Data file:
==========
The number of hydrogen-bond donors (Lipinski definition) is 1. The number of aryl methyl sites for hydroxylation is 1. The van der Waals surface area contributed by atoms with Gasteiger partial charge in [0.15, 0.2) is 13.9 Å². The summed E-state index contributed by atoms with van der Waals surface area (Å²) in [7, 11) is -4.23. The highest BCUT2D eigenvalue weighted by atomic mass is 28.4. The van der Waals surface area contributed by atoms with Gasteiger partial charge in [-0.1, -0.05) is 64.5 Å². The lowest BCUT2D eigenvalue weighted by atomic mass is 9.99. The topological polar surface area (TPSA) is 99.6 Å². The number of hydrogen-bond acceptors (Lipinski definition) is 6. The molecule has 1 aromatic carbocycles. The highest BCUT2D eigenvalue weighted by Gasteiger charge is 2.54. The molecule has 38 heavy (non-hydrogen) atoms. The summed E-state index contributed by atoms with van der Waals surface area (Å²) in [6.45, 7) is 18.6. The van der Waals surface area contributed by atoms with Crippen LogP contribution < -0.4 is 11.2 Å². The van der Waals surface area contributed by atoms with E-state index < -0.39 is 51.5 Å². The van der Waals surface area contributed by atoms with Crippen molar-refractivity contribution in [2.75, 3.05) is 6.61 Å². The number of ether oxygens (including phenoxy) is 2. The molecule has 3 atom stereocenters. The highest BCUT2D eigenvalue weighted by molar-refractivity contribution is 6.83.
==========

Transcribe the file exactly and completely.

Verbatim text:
The number of hydrogen-bond donors (Lipinski definition) is 1. The number of aryl methyl sites for hydroxylation is 1. The van der Waals surface area contributed by atoms with Gasteiger partial charge in [0.15, 0.2) is 13.9 Å². The summed E-state index contributed by atoms with van der Waals surface area (Å²) in [7, 11) is -4.23. The highest BCUT2D eigenvalue weighted by atomic mass is 28.4. The van der Waals surface area contributed by atoms with Gasteiger partial charge in [-0.1, -0.05) is 64.5 Å². The lowest BCUT2D eigenvalue weighted by atomic mass is 9.99. The topological polar surface area (TPSA) is 99.6 Å². The number of hydrogen-bond acceptors (Lipinski definition) is 6. The molecule has 1 aromatic carbocycles. The highest BCUT2D eigenvalue weighted by Gasteiger charge is 2.54. The molecule has 38 heavy (non-hydrogen) atoms. The summed E-state index contributed by atoms with van der Waals surface area (Å²) in [6.45, 7) is 18.6. The van der Waals surface area contributed by atoms with Crippen LogP contribution < -0.4 is 11.2 Å². The van der Waals surface area contributed by atoms with E-state index < -0.39 is 51.5 Å². The van der Waals surface area contributed by atoms with Crippen molar-refractivity contribution in [2.75, 3.05) is 6.61 Å². The number of ether oxygens (including phenoxy) is 2. The molecule has 3 atom stereocenters. The highest BCUT2D eigenvalue weighted by molar-refractivity contribution is 6.83.